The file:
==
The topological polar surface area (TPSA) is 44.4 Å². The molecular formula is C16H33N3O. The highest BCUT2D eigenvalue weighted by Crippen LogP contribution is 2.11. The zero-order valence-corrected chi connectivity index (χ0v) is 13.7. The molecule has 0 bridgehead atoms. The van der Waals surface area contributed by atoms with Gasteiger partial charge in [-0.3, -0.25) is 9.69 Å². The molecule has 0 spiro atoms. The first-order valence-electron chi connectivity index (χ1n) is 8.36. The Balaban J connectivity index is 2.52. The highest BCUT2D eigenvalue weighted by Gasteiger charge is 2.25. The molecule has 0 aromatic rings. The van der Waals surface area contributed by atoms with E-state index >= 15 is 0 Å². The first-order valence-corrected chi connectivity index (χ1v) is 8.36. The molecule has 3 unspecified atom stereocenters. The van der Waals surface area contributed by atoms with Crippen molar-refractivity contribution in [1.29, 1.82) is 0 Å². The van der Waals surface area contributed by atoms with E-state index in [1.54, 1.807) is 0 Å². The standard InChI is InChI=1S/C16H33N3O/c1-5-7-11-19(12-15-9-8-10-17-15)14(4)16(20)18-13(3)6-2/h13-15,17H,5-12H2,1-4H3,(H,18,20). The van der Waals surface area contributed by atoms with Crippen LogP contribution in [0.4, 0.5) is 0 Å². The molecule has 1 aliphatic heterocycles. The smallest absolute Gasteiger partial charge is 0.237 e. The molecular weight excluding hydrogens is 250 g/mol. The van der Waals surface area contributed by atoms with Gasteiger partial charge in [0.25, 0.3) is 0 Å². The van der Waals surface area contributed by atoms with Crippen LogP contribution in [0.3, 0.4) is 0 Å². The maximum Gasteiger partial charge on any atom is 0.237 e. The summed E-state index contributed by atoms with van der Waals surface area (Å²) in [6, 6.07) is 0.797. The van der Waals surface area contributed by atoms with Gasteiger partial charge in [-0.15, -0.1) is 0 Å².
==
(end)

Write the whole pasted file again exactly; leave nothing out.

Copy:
The topological polar surface area (TPSA) is 44.4 Å². The molecular formula is C16H33N3O. The highest BCUT2D eigenvalue weighted by Crippen LogP contribution is 2.11. The zero-order valence-corrected chi connectivity index (χ0v) is 13.7. The molecule has 0 bridgehead atoms. The van der Waals surface area contributed by atoms with Gasteiger partial charge in [-0.3, -0.25) is 9.69 Å². The molecule has 0 spiro atoms. The first-order valence-electron chi connectivity index (χ1n) is 8.36. The Balaban J connectivity index is 2.52. The highest BCUT2D eigenvalue weighted by Gasteiger charge is 2.25. The molecule has 0 aromatic rings. The van der Waals surface area contributed by atoms with E-state index >= 15 is 0 Å². The first-order valence-corrected chi connectivity index (χ1v) is 8.36. The molecule has 3 unspecified atom stereocenters. The van der Waals surface area contributed by atoms with Crippen molar-refractivity contribution in [1.29, 1.82) is 0 Å². The van der Waals surface area contributed by atoms with E-state index in [1.54, 1.807) is 0 Å². The standard InChI is InChI=1S/C16H33N3O/c1-5-7-11-19(12-15-9-8-10-17-15)14(4)16(20)18-13(3)6-2/h13-15,17H,5-12H2,1-4H3,(H,18,20). The van der Waals surface area contributed by atoms with Crippen LogP contribution in [0.4, 0.5) is 0 Å². The molecule has 1 aliphatic heterocycles. The smallest absolute Gasteiger partial charge is 0.237 e. The molecular weight excluding hydrogens is 250 g/mol. The van der Waals surface area contributed by atoms with Gasteiger partial charge in [0.25, 0.3) is 0 Å². The van der Waals surface area contributed by atoms with Crippen LogP contribution in [0.3, 0.4) is 0 Å². The maximum Gasteiger partial charge on any atom is 0.237 e. The summed E-state index contributed by atoms with van der Waals surface area (Å²) in [6, 6.07) is 0.797. The van der Waals surface area contributed by atoms with Gasteiger partial charge in [-0.15, -0.1) is 0 Å².